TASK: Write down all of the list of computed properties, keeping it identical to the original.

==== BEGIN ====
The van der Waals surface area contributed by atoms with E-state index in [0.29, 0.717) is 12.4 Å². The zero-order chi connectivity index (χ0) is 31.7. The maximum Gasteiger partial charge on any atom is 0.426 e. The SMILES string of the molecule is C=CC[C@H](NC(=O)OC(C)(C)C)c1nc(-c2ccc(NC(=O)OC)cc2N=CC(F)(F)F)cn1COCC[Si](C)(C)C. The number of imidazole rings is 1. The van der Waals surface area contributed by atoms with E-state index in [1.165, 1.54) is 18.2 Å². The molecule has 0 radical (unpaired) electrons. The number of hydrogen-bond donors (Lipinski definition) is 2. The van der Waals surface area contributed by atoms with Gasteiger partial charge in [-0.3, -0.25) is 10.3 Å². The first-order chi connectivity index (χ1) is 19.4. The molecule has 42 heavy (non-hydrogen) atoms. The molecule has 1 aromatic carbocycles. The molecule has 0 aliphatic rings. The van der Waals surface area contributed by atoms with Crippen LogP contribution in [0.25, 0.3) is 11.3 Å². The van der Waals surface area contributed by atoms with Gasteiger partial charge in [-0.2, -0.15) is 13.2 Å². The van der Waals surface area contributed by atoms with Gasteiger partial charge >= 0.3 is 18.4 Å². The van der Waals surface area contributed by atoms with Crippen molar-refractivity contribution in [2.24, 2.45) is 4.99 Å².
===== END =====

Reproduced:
The van der Waals surface area contributed by atoms with E-state index in [0.29, 0.717) is 12.4 Å². The zero-order chi connectivity index (χ0) is 31.7. The maximum Gasteiger partial charge on any atom is 0.426 e. The SMILES string of the molecule is C=CC[C@H](NC(=O)OC(C)(C)C)c1nc(-c2ccc(NC(=O)OC)cc2N=CC(F)(F)F)cn1COCC[Si](C)(C)C. The number of imidazole rings is 1. The van der Waals surface area contributed by atoms with E-state index in [1.165, 1.54) is 18.2 Å². The molecule has 0 radical (unpaired) electrons. The number of hydrogen-bond donors (Lipinski definition) is 2. The van der Waals surface area contributed by atoms with Gasteiger partial charge in [-0.3, -0.25) is 10.3 Å². The first-order chi connectivity index (χ1) is 19.4. The molecule has 42 heavy (non-hydrogen) atoms. The molecule has 1 aromatic carbocycles. The molecule has 0 aliphatic rings. The van der Waals surface area contributed by atoms with Crippen LogP contribution in [0.25, 0.3) is 11.3 Å². The van der Waals surface area contributed by atoms with Gasteiger partial charge in [-0.2, -0.15) is 13.2 Å². The van der Waals surface area contributed by atoms with Gasteiger partial charge >= 0.3 is 18.4 Å². The van der Waals surface area contributed by atoms with Crippen molar-refractivity contribution in [2.24, 2.45) is 4.99 Å².